It remains that the point be applied in its several branches, which are three, viz. sincerity has a pre­serving strength, a restoring strength, and a com­forting strength.  But for quick despatch we shall do it under two heads, clapping the two former into one.

           Use First.  Therefore, sincerity hath a strength­ening virtue, whereby it either preserves the soul from falling into sin, or helps the Christian fallen to rise again.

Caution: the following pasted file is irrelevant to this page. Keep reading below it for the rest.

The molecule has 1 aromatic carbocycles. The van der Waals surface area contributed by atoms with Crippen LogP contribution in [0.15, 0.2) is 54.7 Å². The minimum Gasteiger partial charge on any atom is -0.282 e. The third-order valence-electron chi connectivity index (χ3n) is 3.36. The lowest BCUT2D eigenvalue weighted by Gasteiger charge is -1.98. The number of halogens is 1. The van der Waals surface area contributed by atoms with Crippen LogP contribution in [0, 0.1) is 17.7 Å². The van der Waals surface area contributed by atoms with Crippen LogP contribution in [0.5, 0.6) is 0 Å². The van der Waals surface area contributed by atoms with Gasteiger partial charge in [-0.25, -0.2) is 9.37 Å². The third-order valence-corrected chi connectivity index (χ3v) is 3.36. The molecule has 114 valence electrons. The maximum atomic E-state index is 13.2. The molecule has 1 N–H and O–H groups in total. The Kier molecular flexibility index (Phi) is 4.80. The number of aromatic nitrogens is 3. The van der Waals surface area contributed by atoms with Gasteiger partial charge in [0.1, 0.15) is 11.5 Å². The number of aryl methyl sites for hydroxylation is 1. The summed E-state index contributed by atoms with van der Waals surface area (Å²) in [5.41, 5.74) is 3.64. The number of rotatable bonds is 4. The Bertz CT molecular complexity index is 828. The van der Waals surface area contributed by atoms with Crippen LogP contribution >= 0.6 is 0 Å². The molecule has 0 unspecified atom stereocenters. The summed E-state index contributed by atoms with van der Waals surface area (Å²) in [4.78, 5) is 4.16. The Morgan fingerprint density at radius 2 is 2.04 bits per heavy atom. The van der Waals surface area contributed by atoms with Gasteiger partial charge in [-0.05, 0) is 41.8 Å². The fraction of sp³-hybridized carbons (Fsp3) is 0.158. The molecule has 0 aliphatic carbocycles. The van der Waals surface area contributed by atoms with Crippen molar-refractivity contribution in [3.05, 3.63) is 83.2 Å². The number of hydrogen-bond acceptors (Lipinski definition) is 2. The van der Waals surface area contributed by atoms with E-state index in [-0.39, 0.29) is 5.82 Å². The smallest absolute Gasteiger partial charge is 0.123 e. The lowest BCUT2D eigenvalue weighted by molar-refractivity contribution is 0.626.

1. This affords thee, Christian, a further dis­covery of thy heart, whether sincere or not.  Put it here upon the trial.  Dost thou find a power imparted to thee, whereby thou art enabled to repel a temp­tation to sin, when thou hast no weapon left thee to defend thee against it, but the command forbidding it, or some arrow taken out of the quiver of the gospel, such as the love of Christ to thee, thy love to him, and the like?  May be the temptation is laid so cunningly, that thou mayest sin, and save thy credit too, having a backdoor opened to let thee in to it secretly.  Thou shalt hazard nothing, apparently, of thy temporal con­cernment; yea, rather greatly advantage it, if thou wilt hearken to the motion.  Only, God stands up to op­pose it.  His Spirit tells thee it is against his glory, in­consistent with the duty thou owest and the love thou professest to him.  Now, speak what thou thinkest of sinning, the case being thus stated.  Canst thou yet stand it out valiantly, and tell Satan sin is no match for thee, till thou canst have God’s consent, and re­concile sinning against him and loving of him toge­ther?  If so, bless God that hath given thee a sincere heart, and hath also opened such a window as his in thy soul, through which thou mayest see that grace to be there, which seen, is the best evidence that God can give thee for thy interest in him, and life ever­lasting with him.  Wert thou a hypocrite, thou couldst no more resist a sin so offered, than powder fire, or chaff the wind.